The Common Event
Common events, while nice to shrink long snippets of code, is better used for actual "common" events. Common Events means the event reoccurs more than once in the game. This can make altering and correcting code so much easier. Instead of having to change the code in every event, you just change the code once in a common event. It's especially useful when you must detect an area around an event or a wide passage for a player's approach.
It can be great for creating unity in code as well, allowing for consistency, so that if you typo once you will see it in all the code that calls it.
It's important to note that objects and spells can also trigger Common Events, which can be highly useful to activate special conditions or spells. I myself have made a "HP Damage Field" that increases in power when a boss uses a skill with common events.
Credits to Night5h4d3 for bringing this up. Common Events should also be considered as Global Events. What this means is that the event can be run anywhere in the game, or can be running indefinitely despite what map you're on. When creating an event ran system it's good to keep this in mind, as it can allow a number of things, like poison effects periodically on a character with HP reduction, screen shaking when drunk, or timers.
Ever had a problem with your events, and no matter how much you looked at the code you couldn't figure it out? Try DEBUGGING. Put in messages near the problem that say "THIS PART IS HAPPENING" or show values like "\v" so you know what value a variable is at a given time. This will help you know where exactly the problem is happening until finally you pinpoint it.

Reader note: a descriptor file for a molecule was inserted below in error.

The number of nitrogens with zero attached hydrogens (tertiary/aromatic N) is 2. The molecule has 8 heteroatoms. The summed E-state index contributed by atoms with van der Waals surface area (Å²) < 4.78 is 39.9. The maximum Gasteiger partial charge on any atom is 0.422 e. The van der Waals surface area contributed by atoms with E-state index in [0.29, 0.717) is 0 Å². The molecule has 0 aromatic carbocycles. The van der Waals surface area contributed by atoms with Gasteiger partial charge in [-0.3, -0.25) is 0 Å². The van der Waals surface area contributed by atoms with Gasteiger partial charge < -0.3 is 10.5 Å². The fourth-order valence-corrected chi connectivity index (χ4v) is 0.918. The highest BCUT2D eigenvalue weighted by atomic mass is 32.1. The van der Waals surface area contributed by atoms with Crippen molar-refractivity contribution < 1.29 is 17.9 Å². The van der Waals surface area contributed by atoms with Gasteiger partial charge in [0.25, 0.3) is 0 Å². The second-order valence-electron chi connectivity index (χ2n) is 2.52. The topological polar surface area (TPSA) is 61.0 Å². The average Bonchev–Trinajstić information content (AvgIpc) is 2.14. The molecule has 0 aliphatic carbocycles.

Suggested by lilcooldude69: If you're playtesting your game through the editor, F9 can open up a nifty switch and variable editor as well.
Page Numbers vs Conditional Branches
I want to get people thinking about page numbers and conditional branches a little differently too. A page number is really just a Conditional Branch. You may say, "But how?!" Well, let me show you.
Think of 3 pages, each checking if a variable is 1, 2 or 3. If it's 1, on the page we put the message "This is Page 1". Repeat for 2 and 3.
Well it's the same as if we had only 1 page, but in that page we had 3 Conditional Branches. The branch checks if the variable is 1, next branch if its 2, next if it's 3, telling us what page number it is. The order the branches are in is the same as the page order. These two events are actually the same thing.
Now where page numbers and conditional branches are different is in the bottom left corner of the page, where you see Autonomous movement, Graphic, Priority, Trigger and Options. When these are not consistent between pages, then page number is necessary.
Loops & Waits
Recently I had a problem where I was running a loop without a wait in that loop. Believe it or not, if a loop doesn't have a wait in it, it could run so rapidly it stops your game from updating the screen. This is true in scripting as well as eventing. Remember when using loops to include a wait somewhere, and/or a break point so it doesn't run infinitely. If your loop isn't working, check these two problems first. It's likely one of those.
What many don't know is that a Parallel Process and Autorun is just the Loop Event with some tweaks and GUI Setup. Parallel Process is the Loop event that lets you still use your hero, and Autorun does not. The loop is broken by moving to a new page number.
Eventing is Scripting
" What?! Ludicrous! I can't script." You might say. Well, maybe I'm exaggerating a little here. Eventing is psuedo scripting. All those events you made, they're turned into script by the game. All you're doing is taking blocks of script that do certain things and putting them in via the events menu. The engine does the hard stuff for you.
But scripting is a lot of what you've already learned. Variables, Booleans, Loops, Ifs (Conditional Branch). Those are what compose the start of scripting. If you start to master these concepts, scripting may just be up your alley.